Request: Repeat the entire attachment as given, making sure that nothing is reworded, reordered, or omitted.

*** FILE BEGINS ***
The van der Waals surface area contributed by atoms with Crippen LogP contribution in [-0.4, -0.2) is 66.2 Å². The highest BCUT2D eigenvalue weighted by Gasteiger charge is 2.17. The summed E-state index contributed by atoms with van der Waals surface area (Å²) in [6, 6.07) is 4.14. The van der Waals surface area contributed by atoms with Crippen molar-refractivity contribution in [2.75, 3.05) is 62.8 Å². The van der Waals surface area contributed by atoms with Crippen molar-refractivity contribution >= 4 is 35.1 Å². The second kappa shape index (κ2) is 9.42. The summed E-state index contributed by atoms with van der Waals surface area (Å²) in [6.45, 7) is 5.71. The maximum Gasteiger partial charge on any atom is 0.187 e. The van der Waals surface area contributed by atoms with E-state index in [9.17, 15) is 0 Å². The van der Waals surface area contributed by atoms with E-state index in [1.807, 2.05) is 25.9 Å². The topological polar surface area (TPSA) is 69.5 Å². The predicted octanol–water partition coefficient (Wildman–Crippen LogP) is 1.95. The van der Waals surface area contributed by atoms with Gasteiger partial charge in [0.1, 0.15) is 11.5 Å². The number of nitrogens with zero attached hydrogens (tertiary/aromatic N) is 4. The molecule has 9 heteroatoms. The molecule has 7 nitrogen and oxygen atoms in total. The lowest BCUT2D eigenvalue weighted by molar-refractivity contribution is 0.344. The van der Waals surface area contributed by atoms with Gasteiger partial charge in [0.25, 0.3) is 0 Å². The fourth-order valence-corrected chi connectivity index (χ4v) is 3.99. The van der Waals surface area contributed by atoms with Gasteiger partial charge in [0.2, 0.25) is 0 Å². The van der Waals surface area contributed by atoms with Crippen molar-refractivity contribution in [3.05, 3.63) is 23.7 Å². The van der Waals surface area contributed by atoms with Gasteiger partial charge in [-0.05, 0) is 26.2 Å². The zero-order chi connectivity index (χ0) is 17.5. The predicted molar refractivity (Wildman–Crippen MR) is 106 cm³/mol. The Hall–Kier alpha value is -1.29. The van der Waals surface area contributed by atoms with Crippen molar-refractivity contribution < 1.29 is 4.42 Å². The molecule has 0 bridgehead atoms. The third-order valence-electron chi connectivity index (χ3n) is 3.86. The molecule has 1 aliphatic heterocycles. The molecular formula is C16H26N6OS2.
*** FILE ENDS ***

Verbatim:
The van der Waals surface area contributed by atoms with Crippen LogP contribution in [-0.4, -0.2) is 66.2 Å². The highest BCUT2D eigenvalue weighted by Gasteiger charge is 2.17. The summed E-state index contributed by atoms with van der Waals surface area (Å²) in [6, 6.07) is 4.14. The van der Waals surface area contributed by atoms with Crippen molar-refractivity contribution in [2.75, 3.05) is 62.8 Å². The van der Waals surface area contributed by atoms with Crippen molar-refractivity contribution >= 4 is 35.1 Å². The second kappa shape index (κ2) is 9.42. The summed E-state index contributed by atoms with van der Waals surface area (Å²) in [6.45, 7) is 5.71. The maximum Gasteiger partial charge on any atom is 0.187 e. The van der Waals surface area contributed by atoms with E-state index in [9.17, 15) is 0 Å². The van der Waals surface area contributed by atoms with E-state index in [1.807, 2.05) is 25.9 Å². The topological polar surface area (TPSA) is 69.5 Å². The predicted octanol–water partition coefficient (Wildman–Crippen LogP) is 1.95. The van der Waals surface area contributed by atoms with Gasteiger partial charge in [0.1, 0.15) is 11.5 Å². The number of nitrogens with zero attached hydrogens (tertiary/aromatic N) is 4. The molecule has 9 heteroatoms. The molecule has 7 nitrogen and oxygen atoms in total. The lowest BCUT2D eigenvalue weighted by molar-refractivity contribution is 0.344. The van der Waals surface area contributed by atoms with Gasteiger partial charge in [0.25, 0.3) is 0 Å². The fourth-order valence-corrected chi connectivity index (χ4v) is 3.99. The van der Waals surface area contributed by atoms with Gasteiger partial charge in [0.2, 0.25) is 0 Å². The van der Waals surface area contributed by atoms with Crippen molar-refractivity contribution in [3.05, 3.63) is 23.7 Å². The van der Waals surface area contributed by atoms with Gasteiger partial charge in [-0.05, 0) is 26.2 Å². The zero-order chi connectivity index (χ0) is 17.5. The predicted molar refractivity (Wildman–Crippen MR) is 106 cm³/mol. The Hall–Kier alpha value is -1.29. The van der Waals surface area contributed by atoms with Crippen molar-refractivity contribution < 1.29 is 4.42 Å². The molecule has 0 bridgehead atoms. The third-order valence-electron chi connectivity index (χ3n) is 3.86. The molecule has 1 aliphatic heterocycles. The molecular formula is C16H26N6OS2.